With every mass shooting in the United States comes renewed fear of another.
It's a fear particularly potent among parents of young children and especially now, days away from the start of the school year. It's not unwarranted -- CNN examined 10 years of shootings on K-12 campuses and found two sobering truths: School shootings are increasing, and no type of community is spared.
Joe Curran founded Bullet Blocker 12 years ago after a shooting at Virginia Tech killed 33 people.To protect his two school-aged children, the former sheriff's deputy inserted body armor into their backpacks, he said. Classmates' parents asked for inserts for their children's bags, and it grew into a business.
The company's website calls the bulletproof backpack a "consumer favorite." Prices range from $160 to $490. Most are JanSport or High Sierra backpacks retrofitted with ballistic panels sewn into the back. The smallest offering, the "Junior Pack," is suggested for preschoolers.
Raquel K.W. Donahue decided to purchase a bulletproof insert for her 6-year-old son before he starts first grade. She opted for the insert instead of the pricier backpack because he'll outgrow a bag quickly, and the insert was marketed to last 20 years, she said.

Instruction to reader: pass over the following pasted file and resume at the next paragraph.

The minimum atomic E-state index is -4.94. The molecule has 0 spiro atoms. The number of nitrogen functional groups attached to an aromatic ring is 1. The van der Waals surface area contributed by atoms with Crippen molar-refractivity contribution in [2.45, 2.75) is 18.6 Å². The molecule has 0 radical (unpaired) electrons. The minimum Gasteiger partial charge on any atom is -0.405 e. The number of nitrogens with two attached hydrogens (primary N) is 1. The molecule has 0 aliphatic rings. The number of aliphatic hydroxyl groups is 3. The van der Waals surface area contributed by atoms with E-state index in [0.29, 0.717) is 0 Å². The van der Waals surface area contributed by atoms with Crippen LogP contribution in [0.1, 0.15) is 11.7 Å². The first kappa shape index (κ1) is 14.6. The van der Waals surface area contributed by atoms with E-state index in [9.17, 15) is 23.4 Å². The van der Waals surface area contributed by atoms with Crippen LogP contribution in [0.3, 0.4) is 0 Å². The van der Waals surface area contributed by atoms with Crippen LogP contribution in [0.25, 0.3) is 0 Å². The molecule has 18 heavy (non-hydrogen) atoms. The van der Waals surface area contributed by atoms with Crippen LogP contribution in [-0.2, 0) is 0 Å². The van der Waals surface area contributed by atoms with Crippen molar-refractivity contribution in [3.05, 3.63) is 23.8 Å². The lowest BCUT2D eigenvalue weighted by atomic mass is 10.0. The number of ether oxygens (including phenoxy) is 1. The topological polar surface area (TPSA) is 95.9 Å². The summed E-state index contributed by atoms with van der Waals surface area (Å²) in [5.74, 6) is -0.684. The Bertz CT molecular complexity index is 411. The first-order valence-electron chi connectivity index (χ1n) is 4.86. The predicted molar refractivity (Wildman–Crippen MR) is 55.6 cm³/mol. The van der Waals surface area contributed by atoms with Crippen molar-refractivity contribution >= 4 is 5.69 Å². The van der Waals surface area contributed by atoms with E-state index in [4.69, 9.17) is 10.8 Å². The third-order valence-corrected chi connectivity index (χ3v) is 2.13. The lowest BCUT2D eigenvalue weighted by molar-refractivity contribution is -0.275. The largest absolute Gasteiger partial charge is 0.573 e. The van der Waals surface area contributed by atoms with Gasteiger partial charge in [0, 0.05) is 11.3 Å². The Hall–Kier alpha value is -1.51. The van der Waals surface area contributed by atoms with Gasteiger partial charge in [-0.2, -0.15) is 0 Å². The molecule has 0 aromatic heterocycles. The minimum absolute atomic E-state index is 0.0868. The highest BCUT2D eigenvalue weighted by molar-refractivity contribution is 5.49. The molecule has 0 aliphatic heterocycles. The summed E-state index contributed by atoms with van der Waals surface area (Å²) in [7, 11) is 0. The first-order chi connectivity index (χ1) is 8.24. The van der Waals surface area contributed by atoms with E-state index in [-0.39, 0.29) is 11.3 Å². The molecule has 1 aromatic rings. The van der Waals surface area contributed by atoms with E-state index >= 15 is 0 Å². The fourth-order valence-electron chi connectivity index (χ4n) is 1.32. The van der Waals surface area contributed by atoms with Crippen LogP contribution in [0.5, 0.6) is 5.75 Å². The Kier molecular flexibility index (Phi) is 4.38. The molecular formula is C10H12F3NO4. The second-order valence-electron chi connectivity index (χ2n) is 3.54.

Donahue is a reference and instruction librarian at Prairie View A&M University in Texas. About an hour and a half away is Santa Fe, Texas, where 10 people were killed at a high school in May 2018; 10 hours away is El Paso, where a gunman killed 22 people at a Wal-Mart on Saturday.
"He's worried about things I never dreamed of," she said. "It makes me sad -- and angry."
She's had active shooter trainings at work, too. After a 2014 shooting in a library at Florida State University in Tallahassee -- the same town where a gunman would kill two women in a yoga studio four years later -- Donahue and her fellow librarians have planned what they'd do in case of an attack.